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How to: Manage up in your PR job


I’ve been out of the corporate/agency lifestyle now for four-plus years. Technically, I work for myself. I am my own boss.

But, I still have to manage up.

Every day I am managing client expectations and “managing up”. So, even though I’m not longer an “employee”, I still have a boss. Multiple bosses in fact–they are my clients.

The office

So, managing up is a skill I’m constantly working to hone. In fact, I’ve been working to hone it now for almost 20 years.

While I can certainly always improve in this area, I thought I’d share some tips and advice that have been “politely” shared with me over the years–or tips and advice I’ve seen work effectively first-hand.

Help your boss relieve pain points

When you’re part of a corporation or agency, one of your chief un-stated goals is always quite simple: Help make your boss’ life easier. In other words, help make what’s bothering them go away. Is your boss’ boss all up in her face? What can you do to take work off her plate so she can deal with that a bit more. Is your boss dealing with stress at home? Maybe there’s a project you can help a bit more with that would free him up a bit more to spend more evenings off the computer. Is your boss looking bad in meetings because she doesn’t know enough about digital marketing? Maybe you can help educate her a bit, in private, so she gets smarter–with no one else being the wiser. Find out what’s really bothering your boss–and work to help them get rid of it. Those pain points will quickly turn into gold stars in that upcoming review (people still give out gold stars, right?).

Be hyper-cognizant of your boss’ time

When I sat in for a client on maternity leave a few years ago, I had weekly hour-long meetings on the schedule with her boss (and one of my primary clients). I remember spending time prepping for those meetings and organizing my thoughts for each one. Making sure I had a crisp agenda. Organizing any content or plans that needed her approval–and making sure I had hard copies I could throw in front of her at a moment’s notice. I treated those meetings as they should: A precious opportunity for me to spend an hour with someone who’s locked away in meetings all day. I knew I had to spend that hour getting her approvals on urgent items, getting her input on strategic initatives, and figuring out other ways I could help relieve her pain points (see bullet #1 above). Use your boss’ time wisely–it’s precious. To them, and you.

A little bit of ass-kissing never hurt anybody

Managing up doesn’t come without a little ass-kissing. Sure, that comes in different forms. I tend not to be the guy who’s going to fawn all over his boss in hopes of a quick promotion. But, the fact remains: Bosses are human beings. They have egos, just like you. They want to feel loved. They want to be respected for their work. And they want that work to be recognized by their peers and bosses. So, would it really kill you to compliment your boss every once in a while? “Great work on that media campaign.” Or, “I really thought that memo you wrote from our CEO was spot on.” I mean, this isn’t that hard. And, it doesn’t have to come off like some sort of corporate suck-up. Really, it doesn’t. But the fact remains: stroking your boss’ ego is always a good idea.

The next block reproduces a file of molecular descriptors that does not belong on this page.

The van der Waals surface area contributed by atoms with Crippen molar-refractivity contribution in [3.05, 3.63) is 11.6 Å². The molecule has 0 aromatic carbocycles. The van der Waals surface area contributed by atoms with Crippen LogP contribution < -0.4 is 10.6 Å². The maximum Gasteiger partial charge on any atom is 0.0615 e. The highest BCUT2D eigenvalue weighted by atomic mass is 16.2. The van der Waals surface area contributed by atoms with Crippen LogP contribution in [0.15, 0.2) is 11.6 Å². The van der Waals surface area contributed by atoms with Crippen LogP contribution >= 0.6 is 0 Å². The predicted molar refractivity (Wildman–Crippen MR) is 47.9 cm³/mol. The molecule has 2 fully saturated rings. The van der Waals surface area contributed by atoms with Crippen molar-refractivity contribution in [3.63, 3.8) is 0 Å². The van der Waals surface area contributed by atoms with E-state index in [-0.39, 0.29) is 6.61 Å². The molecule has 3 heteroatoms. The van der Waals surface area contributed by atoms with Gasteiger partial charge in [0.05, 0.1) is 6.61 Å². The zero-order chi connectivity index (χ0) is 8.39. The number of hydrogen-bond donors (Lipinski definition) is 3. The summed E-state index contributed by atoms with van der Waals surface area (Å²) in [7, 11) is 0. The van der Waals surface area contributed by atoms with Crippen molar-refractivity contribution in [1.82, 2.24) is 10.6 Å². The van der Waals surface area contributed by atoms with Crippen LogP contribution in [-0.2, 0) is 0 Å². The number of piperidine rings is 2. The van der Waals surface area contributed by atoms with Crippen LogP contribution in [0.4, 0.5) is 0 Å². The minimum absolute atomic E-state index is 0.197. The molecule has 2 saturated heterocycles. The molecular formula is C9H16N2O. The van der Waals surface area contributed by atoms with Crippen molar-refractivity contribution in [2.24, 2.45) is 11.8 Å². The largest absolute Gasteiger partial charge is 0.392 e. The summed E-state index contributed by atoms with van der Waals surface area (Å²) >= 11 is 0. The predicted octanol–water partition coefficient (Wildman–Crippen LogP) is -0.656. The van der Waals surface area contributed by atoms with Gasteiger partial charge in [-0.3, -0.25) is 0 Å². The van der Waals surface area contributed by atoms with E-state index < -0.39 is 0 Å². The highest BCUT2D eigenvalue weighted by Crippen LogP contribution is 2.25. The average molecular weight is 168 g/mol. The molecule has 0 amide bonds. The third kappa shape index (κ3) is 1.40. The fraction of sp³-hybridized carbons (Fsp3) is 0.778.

Create and maintain a “Arik is Awesome” folder

Picked this one up from a good friend, actually. She said for any job she’s had, she always starts an email folder that’s dubbed “Amy is Awesome.” In this folder she catalogues all emails from internal partners, customers and vendors that laud her good efforts. Then, at the end of the year, when it comes to review time, she has a healthy does of emails singing her praises to show her boss. What better third-party validation of your work? Instead of YOU saying you’re awesome–your colleagues and partners are doing it for you!

Do great work–and work independently

Want to really manage up well? There’s really just one thing you need to do really well: Do great work. Consistently. And work independently. Most people who manage people want to hire great people who do great work. If that happens, everyone wins. The employee looks good because she’s doing great work. Your boss looks good because her employee is doing great work. And the company looks good because the employee is doing great work. Sometimes, the best “managing up” you can do has nothing to do with “managing”–it’s all about keeping your focus on the work at hand.

Know your boss’ hot buttons

Sometimes managing up has more to do with avoiding the hot buttons than it does relieving the pain points. Case in point. I once had a boss who employed what I would call more of an “authoritarian” management style. Needless to say, this particular boss was a top-down manager. So, chain of command was important. Unfortunately, this was many moons ago and I was much “greener” than I am today. I had run into an issue with my boss and we didn’t see eye to eye. So, I thought it would be a good idea to approach my boss’ boss and see what he thought. Once my boss found out I had gone directly to her boss, she didn’t like that so much. I got a severe slap on the wrist, and I looked bad in front of both my boss–and her boss. The lesson I learned? Know and understand your boss’ hot buttons and DO NOT push them. Unless you really want to get fired.

photo credit: libraryman via photopin cc



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